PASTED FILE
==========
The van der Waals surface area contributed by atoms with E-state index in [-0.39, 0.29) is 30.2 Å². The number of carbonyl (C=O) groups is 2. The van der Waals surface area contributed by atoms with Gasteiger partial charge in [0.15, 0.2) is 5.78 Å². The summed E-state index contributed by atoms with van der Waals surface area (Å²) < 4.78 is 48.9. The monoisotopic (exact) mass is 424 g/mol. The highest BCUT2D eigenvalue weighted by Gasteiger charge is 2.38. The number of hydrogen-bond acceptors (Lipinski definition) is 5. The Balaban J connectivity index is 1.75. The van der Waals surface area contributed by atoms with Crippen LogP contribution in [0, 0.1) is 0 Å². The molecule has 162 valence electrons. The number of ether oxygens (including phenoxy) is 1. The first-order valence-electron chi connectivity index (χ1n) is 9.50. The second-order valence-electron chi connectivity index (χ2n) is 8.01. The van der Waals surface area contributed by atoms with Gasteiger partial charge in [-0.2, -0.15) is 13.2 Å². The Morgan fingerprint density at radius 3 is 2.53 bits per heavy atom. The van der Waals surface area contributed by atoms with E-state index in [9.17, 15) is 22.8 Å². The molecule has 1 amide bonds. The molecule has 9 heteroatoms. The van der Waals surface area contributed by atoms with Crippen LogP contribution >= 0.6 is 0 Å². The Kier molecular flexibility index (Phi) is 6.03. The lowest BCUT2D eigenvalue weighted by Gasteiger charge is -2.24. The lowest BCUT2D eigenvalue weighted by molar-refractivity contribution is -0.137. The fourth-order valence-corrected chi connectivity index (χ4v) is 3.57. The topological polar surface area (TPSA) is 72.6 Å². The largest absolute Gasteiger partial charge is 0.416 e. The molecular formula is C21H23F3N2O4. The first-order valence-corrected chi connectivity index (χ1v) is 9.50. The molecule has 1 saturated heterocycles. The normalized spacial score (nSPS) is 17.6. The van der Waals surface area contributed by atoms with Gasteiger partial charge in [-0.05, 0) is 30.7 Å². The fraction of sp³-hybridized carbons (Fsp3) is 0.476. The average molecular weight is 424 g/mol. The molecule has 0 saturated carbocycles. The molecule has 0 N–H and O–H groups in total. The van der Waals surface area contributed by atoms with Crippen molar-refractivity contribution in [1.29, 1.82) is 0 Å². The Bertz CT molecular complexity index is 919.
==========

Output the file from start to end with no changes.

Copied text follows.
The van der Waals surface area contributed by atoms with E-state index in [-0.39, 0.29) is 30.2 Å². The number of carbonyl (C=O) groups is 2. The van der Waals surface area contributed by atoms with Gasteiger partial charge in [0.15, 0.2) is 5.78 Å². The summed E-state index contributed by atoms with van der Waals surface area (Å²) < 4.78 is 48.9. The monoisotopic (exact) mass is 424 g/mol. The highest BCUT2D eigenvalue weighted by Gasteiger charge is 2.38. The number of hydrogen-bond acceptors (Lipinski definition) is 5. The Balaban J connectivity index is 1.75. The van der Waals surface area contributed by atoms with Crippen LogP contribution in [0, 0.1) is 0 Å². The molecule has 162 valence electrons. The number of ether oxygens (including phenoxy) is 1. The first-order valence-electron chi connectivity index (χ1n) is 9.50. The second-order valence-electron chi connectivity index (χ2n) is 8.01. The van der Waals surface area contributed by atoms with Gasteiger partial charge in [-0.2, -0.15) is 13.2 Å². The Morgan fingerprint density at radius 3 is 2.53 bits per heavy atom. The van der Waals surface area contributed by atoms with E-state index in [9.17, 15) is 22.8 Å². The molecule has 1 amide bonds. The molecule has 9 heteroatoms. The van der Waals surface area contributed by atoms with Crippen LogP contribution >= 0.6 is 0 Å². The Kier molecular flexibility index (Phi) is 6.03. The lowest BCUT2D eigenvalue weighted by Gasteiger charge is -2.24. The lowest BCUT2D eigenvalue weighted by molar-refractivity contribution is -0.137. The fourth-order valence-corrected chi connectivity index (χ4v) is 3.57. The topological polar surface area (TPSA) is 72.6 Å². The largest absolute Gasteiger partial charge is 0.416 e. The molecular formula is C21H23F3N2O4. The first-order valence-corrected chi connectivity index (χ1v) is 9.50. The molecule has 1 saturated heterocycles. The normalized spacial score (nSPS) is 17.6. The van der Waals surface area contributed by atoms with Gasteiger partial charge in [-0.05, 0) is 30.7 Å². The fraction of sp³-hybridized carbons (Fsp3) is 0.476. The average molecular weight is 424 g/mol. The molecule has 0 saturated carbocycles. The molecule has 0 N–H and O–H groups in total. The van der Waals surface area contributed by atoms with Crippen molar-refractivity contribution in [1.29, 1.82) is 0 Å². The Bertz CT molecular complexity index is 919.